Tagliatelle con Ragù alla Bolognese
Region: Italy, Emilia-Romagna
Category: Pasta with Beef
Difficulty: Labor Intensive
The famous ragù that accompanies tagliatelle is often bastardized by what I call international hotel cooking. I have eaten horrible to adequate Bolognese sauces in as disparate places as a train station in Lübeck, Germany, and a hotel in Luxor, Egypt. Nowhere but Bologna, its home, can you find its flavor so inviting and its taste so rich. This recipe is one of the richest enhancements of the classic ragù from Bologna, which was once much simpler. The meats need to be lean, otherwise there will be too much fat in the sauce. The meat can be ground in a food processor using very short bursts or pulses, resulting in a very finely chopped effect. Remember that "very finely chopped" means pieces no bigger than this "o," so you may consider using the food processor for all the ingredients, again, using short bursts. For readers who want to learn more about this dish see Lynn Rosetta Kaspar's The Splendid Table.
[photo: Clifford A. Wright]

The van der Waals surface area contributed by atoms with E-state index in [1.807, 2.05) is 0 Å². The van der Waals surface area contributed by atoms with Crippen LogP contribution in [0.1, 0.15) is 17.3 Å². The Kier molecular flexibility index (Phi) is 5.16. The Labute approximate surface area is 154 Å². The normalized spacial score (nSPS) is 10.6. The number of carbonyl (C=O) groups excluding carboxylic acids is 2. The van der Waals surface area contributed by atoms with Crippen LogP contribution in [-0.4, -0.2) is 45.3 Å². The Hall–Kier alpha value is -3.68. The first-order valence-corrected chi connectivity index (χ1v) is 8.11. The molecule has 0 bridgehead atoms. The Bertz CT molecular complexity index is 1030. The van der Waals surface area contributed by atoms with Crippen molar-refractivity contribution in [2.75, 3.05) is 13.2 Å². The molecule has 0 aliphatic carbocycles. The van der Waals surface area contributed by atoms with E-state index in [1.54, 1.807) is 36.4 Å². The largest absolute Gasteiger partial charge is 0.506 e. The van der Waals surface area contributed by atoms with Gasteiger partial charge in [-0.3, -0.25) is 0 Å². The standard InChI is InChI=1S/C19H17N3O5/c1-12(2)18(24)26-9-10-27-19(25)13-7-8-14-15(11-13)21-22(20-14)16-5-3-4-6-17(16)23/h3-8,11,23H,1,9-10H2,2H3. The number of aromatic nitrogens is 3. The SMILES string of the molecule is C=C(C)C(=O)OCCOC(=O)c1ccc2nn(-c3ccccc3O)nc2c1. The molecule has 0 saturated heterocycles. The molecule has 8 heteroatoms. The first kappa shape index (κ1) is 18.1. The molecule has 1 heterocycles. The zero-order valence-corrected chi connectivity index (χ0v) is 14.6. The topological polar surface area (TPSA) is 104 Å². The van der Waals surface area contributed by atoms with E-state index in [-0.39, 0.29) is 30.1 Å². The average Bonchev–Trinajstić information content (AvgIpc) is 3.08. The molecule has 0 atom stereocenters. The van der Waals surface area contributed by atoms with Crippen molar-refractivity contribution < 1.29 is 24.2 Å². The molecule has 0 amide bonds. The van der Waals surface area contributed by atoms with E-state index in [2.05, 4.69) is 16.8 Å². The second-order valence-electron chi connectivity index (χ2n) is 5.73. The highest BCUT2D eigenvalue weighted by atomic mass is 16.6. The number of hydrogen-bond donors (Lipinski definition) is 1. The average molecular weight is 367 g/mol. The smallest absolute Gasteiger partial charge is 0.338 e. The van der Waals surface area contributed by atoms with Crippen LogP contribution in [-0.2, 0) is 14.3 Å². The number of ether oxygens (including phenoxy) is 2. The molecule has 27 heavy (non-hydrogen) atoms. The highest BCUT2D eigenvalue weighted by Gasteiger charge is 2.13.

Yield: Makes 6 servings
Preparation Time: 2:45 hours
1. In a large, heavy skillet, melt the butter with the olive oil over medium-heat and cook the pancetta, prosciutto, and mortadella until the pancetta is soft and a bit rendered, about 10 minutes, stirring occasionally. Add the mushrooms, onion, garlic, carrot, celery, and parsley and cook until the vegetables have softened and turned color, about 10 minutes, stirring as needed. Add the beef, pork, veal, and chicken livers and brown, about 10 minutes.
2. Increase the heat to medium-high and add the wine. Once the wine has evaporated, reduce the heat to low add the tomato sauce diluted with a little water and the beef broth. Season with salt, pepper, and nutmeg. Cover and simmer for 2 hours. Add the cream and cook another 10 minutes.
3. Meanwhile, bring a large pot of water to a rolling boil, salt abundantly, and add the pasta. Drain when al dente and transfer to a serving platter. Ladle the ragù on top and serve immediately. The ragù can be frozen for up to 4 months.
Note: Note 1: To make a quick tomato sauce, heat 2 tablespoons olive oil in a skillet, then cook 2 pounds of crushed fresh or canned peeled and seeded tomatoes and some finely chopped garlic until dense over medium heat.
Note 2: A simpler method is to cook the onion with the celery and carrot in the oil and butter, adding the ground beef, but not the other meats, the wine, salt and pepper, nutmeg and 1 1/2 cups of tomato sauce. Follow the recipe above, eliminating all the ingredients except those called for in this note.